Risk Factors and Natural History of Habitual Snoring

Michael S. Urschitz, MD; Anke Guenther; Steffen Eitner; Pilar M. Urschitz-Duprat, RN; Martin Schlaud, MD, PhD†; Osman S. Ipsiroglu, MD; Christian F. Poets, MD


CHEST. 2004;126(3) 

In This Article

Abstract and Introduction

Study objective: It has been suggested that habitual snoring (HS) has adverse health outcomes in children. We aimed to identify risk factors for HS and determine its natural history in primary school children.
Design: Cross-sectional, population-based cohort study.
Setting: Twenty-seven primary schools located within the city limits of Hannover, Germany.
Participants: Third-grade primary school children.
Measurements and results: Snoring frequency and potential risk factors were investigated using parental questionnaires. Unadjusted and adjusted odds ratios (ORs) for HS and their 95% confidence intervals (CIs) were calculated. One year after the initial contact, snoring status was re-evaluated in habitual snorers. In total, 1,760 children were contacted, and 1,144 parents and their children (49% were girls) agreed to participate and returned a completed questionnaire. A body mass index ≥ 90th percentile (OR, 3.5; 95% CI, 1.8 to 7.1), low maternal education (OR, 2.3; 95% CI, 1.1 to 4.7), regular daytime mouth breathing (OR, 7.4; 95% CI, 3.5 to 15.6), and a higher frequency of sore throats (OR, 17.6; 95% CI, 6.4 to 48.8) were independent risk factors for HS. Parental smoking and frequent infections were significantly but not independently associated with HS. The association of low maternal education and HS was higher in boys (OR, 4.4; 95% CI, 1.5 to 13.6; vs OR, 1.2; 95% CI, 0.4 to 3.6), while that of sore throats and HS was higher in girls (OR, 52.7; 95% CI, 6.0 to 460.2; vs OR, 13.3; 95% CI, 3.0 to 58.5). At follow-up, 39 of 80 eligible habitual snorers (48.8%) still snored regularly. Children who continued to snore differed significantly in maternal education, household smoking, snoring loudness, and prior ear, nose, throat surgery from those who had ceased to snore habitually.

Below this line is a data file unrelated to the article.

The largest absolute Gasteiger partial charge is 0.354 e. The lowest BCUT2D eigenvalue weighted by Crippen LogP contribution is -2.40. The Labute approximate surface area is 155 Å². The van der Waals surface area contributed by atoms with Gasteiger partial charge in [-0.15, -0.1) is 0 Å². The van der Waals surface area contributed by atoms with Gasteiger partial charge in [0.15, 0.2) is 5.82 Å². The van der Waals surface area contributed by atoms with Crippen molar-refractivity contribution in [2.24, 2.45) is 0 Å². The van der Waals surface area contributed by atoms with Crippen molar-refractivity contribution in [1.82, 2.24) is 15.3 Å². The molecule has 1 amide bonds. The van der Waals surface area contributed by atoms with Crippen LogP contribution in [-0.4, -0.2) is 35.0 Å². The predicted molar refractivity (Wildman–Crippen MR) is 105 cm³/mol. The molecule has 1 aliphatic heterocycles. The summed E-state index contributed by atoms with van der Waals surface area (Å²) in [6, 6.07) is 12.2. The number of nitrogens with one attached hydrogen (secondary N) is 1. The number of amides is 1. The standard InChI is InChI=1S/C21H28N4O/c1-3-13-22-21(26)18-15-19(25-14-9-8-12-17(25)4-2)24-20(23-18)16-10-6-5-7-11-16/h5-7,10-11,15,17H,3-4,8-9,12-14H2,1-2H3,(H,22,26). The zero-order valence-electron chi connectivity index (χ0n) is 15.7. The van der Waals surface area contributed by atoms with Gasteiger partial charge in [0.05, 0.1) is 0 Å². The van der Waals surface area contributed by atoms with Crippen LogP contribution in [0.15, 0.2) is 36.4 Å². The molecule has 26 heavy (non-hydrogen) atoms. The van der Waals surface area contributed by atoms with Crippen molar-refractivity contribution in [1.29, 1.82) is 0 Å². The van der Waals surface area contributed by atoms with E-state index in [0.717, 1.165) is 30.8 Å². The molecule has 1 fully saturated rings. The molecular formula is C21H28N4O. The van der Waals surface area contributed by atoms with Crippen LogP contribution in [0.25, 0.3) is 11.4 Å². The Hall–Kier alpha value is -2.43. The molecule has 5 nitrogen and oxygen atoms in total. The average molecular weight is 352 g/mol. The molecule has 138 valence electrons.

Conclusions: Socioeconomic status, obesity, signs of nasal obstruction, and pharyngeal problems were independent risk factors for HS in these primary school children. The expression of HS varied considerably over time.

Habitual snoring (HS) [ie, snoring on most nights] is increasingly recognized as an important public health problem in adults, especially since a large population-based study[1] revealed a high prevalence of HS (23%), and an association with daytime sleepiness independent of the frequency of obstructive sleep apnea (OSA) and cortical arousal. Thus, not only HS combined with OSA and daytime sleepiness (ie, OSA syndrome) or with multiple cortical arousals and daytime sleepiness (ie, upper airway resistance syndrome), but also primary snoring (ie, HS without OSA or multiple cortical arousals) appears to be linked to impaired daytime functioning in adults.

In contrast, HS seems to be less frequent in preschool children,[2] school children,[3,4,5] and adolescents,[6] affecting approximately 1 in 10. Similar to adults, however, children with primary snoring and/or upper airway resistance syndrome also appear to exhibit impaired daytime functioning and may benefit from intervention. Studies demonstrated significant impairments in children with primary snoring and/or upper airway resistance syndrome[7,8] and improvement in daytime functioning after surgical treatment for these conditions.[8,9] As in adults, primary snoring and/or upper airway resistance syndrome, as well as OSA, may be important public health burdens in children. Thus, population-based, cross-sectional, and cohort studies are needed to further investigate risk factors and the natural history of HS. Identifying modifiable risk factors would give the opportunity for interventions by public health campaigns.

We recently performed a cross-sectional study[5] on the prevalence of sleep-disordered breathing and its association with poor academic performance on a large cohort of primary school children. This included a questionnaire on most of the currently known risk factors for HS. In this report on that study, we determined the value of these factors in predicting HS and investigated its natural history. We focused on gender differences in associations between risk factors and HS, and speculated that gender differences are uncommon in this age group.


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